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Henry Kissinger conducted American foreign policy with a distinctive assurance and panache that gave dramatic force to his tenure as secretary of state. His was the shaping hand in decisions that led to detente with the Soviet Union, to opening relations with the People’s Republic of China, and to “shuttle” diplomacy in the Middle East and the disengagement of Egypt and Israel during the 1973 war.
Taking a fresh look at the statecraft of Henry Kissinger, Harvey Starr brings to bear a variety of analytical methods on data drawn from different stages in Kissinger’s career to define and explain the beliefs and perceptions that formed the ground of his policy decisions. Using psychohistory and content analysis, Starr defines Kissinger's perceptions of his adversaries—the Soviet Union and Red China—and draws revealing comparisons between Kissinger and John Foster Dulles. Henry Kissinger: Perceptions of International Politics is an illuminating view of an important era in American diplomacy.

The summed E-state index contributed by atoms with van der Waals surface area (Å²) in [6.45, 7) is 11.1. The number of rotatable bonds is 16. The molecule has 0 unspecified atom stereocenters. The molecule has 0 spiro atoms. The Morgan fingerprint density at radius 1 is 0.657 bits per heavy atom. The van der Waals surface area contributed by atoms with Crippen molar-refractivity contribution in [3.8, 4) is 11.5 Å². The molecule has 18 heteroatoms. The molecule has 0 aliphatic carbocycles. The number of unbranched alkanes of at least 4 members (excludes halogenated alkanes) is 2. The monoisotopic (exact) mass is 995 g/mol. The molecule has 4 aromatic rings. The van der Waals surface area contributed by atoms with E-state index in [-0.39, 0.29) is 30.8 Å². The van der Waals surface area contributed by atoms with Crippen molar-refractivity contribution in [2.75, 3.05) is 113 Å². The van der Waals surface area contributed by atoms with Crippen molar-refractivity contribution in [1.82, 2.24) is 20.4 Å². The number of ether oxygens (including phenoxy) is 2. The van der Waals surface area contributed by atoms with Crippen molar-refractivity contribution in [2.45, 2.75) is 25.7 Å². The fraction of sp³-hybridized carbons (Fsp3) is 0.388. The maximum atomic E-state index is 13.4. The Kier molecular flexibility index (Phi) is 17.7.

Harvey Starr is professor of politcal science at the University of South Carolina.
The University Press of Kentucky
Place of Publication
Henry Kissinger, United States foreign relations, American foreign policy, United States foreign policy
Starr, Harvey, "Henry Kissinger: Perceptions of International Politics" (1984). American Politics. 25.